Their legacy was to help abolish epistemological slaveries that biased Otherness and made room for countercultural manifestations. Their heuristic tools enabled the analysis of literature as a complex and dynamic system, stressed the necessary interaction between theory and practice, introduced a descriptive, target-text-oriented approach and laid the groundwork for the study of norms that condition the production and reception of translations within a specific context, the position of translations within the literary system and the interaction between different national literatures.

With the cultural and the current sociological turns in mind, we would like to stress Bassnett and Lefevere’s words “Rewriting can introduce new concepts, new genres, new devices, and the history of translation is the history also of literary innovation, of the shaping power of one culture upon another. But rewriting can also repress innovation, distort and contain, and in an age of everincreasing manipulation of all kinds, the study of the manipulative processes of literature as exemplified by translation can help us toward a greater awareness of the world in which we live” (1993; vii).

In this spirit, we welcome contributions on the following (or related) topics:

  • Translation from/into indigenous languages
  • Literary translation and sexual minorities
  • Translation in Gendered Contexts
  • Migrant literature
  • Postcolonial literature
  • Translation from peripheral languages and cultures
  • Translation in situations of censorship and war
  • The literary translator as an activist
  • The manipulation of national images through translation

Deadline for submissions: 15 September 2020

For more information, click here

The Centre for Legal and Institutional Translation Studies (Transius) will hold its next international conference from 30 June to 2 July 2021 in collaboration with IAMLADP’s Universities Contact Group (UCG). The conference will provide a forum for dialogue between scholars and practitioners with a common interest in legal translation and institutional translation settings more generally. It illustrates the Centre’s commitment to fostering international cooperation and advocating translation quality in the field.

The 2021 conference will combine keynote lectures, parallel paper presentations, a poster session and thematic roundtables, so that all participants, from high-level experts to translation trainees, can benefit from the exchange of experiences. Contributions on the following themes are welcome: 

        1. Problems, methods and competence in legal translation, including comparative legal analysis for translation
        2. Terminological issues in legal and institutional translation
        3. The use of corpora and computer tools for legal and institutional translation practice, training and research
        4. Sociological and ethical issues in legal and institutional translation
        5. Developments and implications of institutional policies of translation and multilingual drafting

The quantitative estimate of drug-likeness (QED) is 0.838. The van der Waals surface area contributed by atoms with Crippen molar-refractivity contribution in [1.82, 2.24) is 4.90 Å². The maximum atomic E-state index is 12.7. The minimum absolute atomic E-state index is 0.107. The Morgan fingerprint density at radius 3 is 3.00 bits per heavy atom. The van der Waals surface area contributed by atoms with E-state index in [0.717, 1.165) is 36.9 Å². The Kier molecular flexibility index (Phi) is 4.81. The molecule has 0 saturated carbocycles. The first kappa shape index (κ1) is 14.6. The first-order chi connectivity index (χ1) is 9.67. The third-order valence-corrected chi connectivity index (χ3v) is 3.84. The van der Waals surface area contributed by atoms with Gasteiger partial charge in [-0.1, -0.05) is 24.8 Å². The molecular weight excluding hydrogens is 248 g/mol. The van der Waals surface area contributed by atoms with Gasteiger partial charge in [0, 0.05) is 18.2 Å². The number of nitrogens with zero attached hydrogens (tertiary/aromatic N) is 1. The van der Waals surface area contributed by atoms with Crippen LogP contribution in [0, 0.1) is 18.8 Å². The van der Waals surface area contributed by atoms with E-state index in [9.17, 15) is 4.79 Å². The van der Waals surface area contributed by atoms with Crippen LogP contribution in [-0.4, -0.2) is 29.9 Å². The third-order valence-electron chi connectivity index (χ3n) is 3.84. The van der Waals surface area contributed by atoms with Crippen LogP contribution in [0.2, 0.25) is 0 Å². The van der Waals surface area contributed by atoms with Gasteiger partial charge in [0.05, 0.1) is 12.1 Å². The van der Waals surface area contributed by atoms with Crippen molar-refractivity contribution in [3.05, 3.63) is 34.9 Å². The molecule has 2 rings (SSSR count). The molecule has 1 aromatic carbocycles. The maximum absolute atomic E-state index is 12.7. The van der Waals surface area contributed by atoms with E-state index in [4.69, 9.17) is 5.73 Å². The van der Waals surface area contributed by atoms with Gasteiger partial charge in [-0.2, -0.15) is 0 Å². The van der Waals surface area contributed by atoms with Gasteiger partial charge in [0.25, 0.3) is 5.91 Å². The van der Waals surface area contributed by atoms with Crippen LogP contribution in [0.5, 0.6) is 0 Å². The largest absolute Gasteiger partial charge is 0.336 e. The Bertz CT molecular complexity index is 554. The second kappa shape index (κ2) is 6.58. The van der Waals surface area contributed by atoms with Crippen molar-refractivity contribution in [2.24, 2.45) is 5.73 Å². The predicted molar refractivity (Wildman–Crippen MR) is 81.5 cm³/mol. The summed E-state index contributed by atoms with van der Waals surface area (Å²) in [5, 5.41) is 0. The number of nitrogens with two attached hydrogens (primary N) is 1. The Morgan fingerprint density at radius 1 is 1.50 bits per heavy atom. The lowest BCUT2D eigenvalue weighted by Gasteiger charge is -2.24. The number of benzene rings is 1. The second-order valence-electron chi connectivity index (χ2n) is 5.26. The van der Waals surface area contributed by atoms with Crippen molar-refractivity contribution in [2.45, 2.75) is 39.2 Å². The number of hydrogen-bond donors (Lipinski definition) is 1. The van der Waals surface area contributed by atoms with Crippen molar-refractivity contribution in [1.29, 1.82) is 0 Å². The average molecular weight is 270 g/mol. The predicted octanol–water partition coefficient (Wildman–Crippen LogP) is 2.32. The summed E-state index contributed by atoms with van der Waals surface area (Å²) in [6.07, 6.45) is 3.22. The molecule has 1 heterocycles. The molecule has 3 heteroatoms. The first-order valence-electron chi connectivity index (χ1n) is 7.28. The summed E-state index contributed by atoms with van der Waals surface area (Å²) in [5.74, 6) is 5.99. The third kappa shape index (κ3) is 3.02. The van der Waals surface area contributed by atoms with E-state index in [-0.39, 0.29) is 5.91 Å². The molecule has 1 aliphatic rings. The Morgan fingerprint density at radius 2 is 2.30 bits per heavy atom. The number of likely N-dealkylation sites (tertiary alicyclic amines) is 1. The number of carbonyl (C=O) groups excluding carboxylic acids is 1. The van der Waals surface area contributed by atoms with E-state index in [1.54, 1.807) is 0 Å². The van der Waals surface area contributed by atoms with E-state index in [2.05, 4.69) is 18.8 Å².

6. Thematic specialisation in institutional translation (technical, scientific, financial, etc.)
        7. Translation quality control, quality assurance and management practices in institutional settings
        8. Court translation and interpreting
        9. Legal and institutional translator training

Deadline for submissions: 30 October 2020

For more information, click here

Friday, 12 June 2020 15:23

Humour and Self-Translation

Editors: Margherita Dore and Giacinto Palmieri

The volume aims to explore the self-translation of humour. Generally speaking, self-translation is described as a type of translation in which the translators happen to be the same people as the authors of the source text. It represents an atypical case which, as such, was somewhat neglected by Translation Studies scholars. More recently, however, self-translation has attracted a good deal of attention, as demonstrated by Gentes’s (2020) 212-page bibliography on this topic. Notwithstanding this, the self-translation of humour appears to be a remarkable blind spot. A text search for the word “humour” in the aforementioned bibliography returns only one match (Noonan 2013), searching for “humor” returns one more (Palmieri 2017a), while “comedy” returns three (Palmieri 2017a; Palmieri 2017b; Sebellin 2009; Palmieri 2018) and “comic” returns only one (Cohn 1961). Another aspect that makes the research gap on humour self-translation so remarkable is that the translation of humour in general has also been the object of much attention, not least because it offers a wide range of challenges, spanning from dealing with wordplay to the importance of culturespecific references (Chiaro 1992, 2005; Zabalbeascoa 1996; Attardo 2002; Dore 2019). Moreover, the success or failure in humour translation is often constrained by the translation mode used (cf. for instance Zabalbascoa 1994; Dore 2019; Dore, forthcoming). Interestingly, many authors who have written on self-translation (e.g. Fitch 1988; Eco 2013) have stressed that self-translators enjoy a level of freedom greater than that allowed to allographic translators. Similarly, the challenging nature of humour translation makes the case of self-translation the more interesting and intriguing, as it often requires exercising great freedom in adapting the humours content to the target audience (as discussed, with reference to stand-up comedy, in Palmieri 2018). Therefore, observing specific cases of humour self-translation is likely to unveil specific characteristics of this process in different context (cf. e.g. Palmieri 2018) and of humour translation in general. It is envisaged that the exploration of this fascinating phenomenon will further contribute to enhance the ongoing debate on the (un)translatability of humour (Delabastita 1996; 1997; Chiaro 2000; Dore 2019). Since the self-translation of humour can potentially cover several fields of enquire and application, as well as genres, an edited book can become a particularly promising tool. With these premises in mind, we would like to launch a Call for Papers to encourage scholars to give a contribution to mapping this problem space, by identifying instances of humour self-translation in their specific areas of competence, both in terms of language(s) and medium/ text type.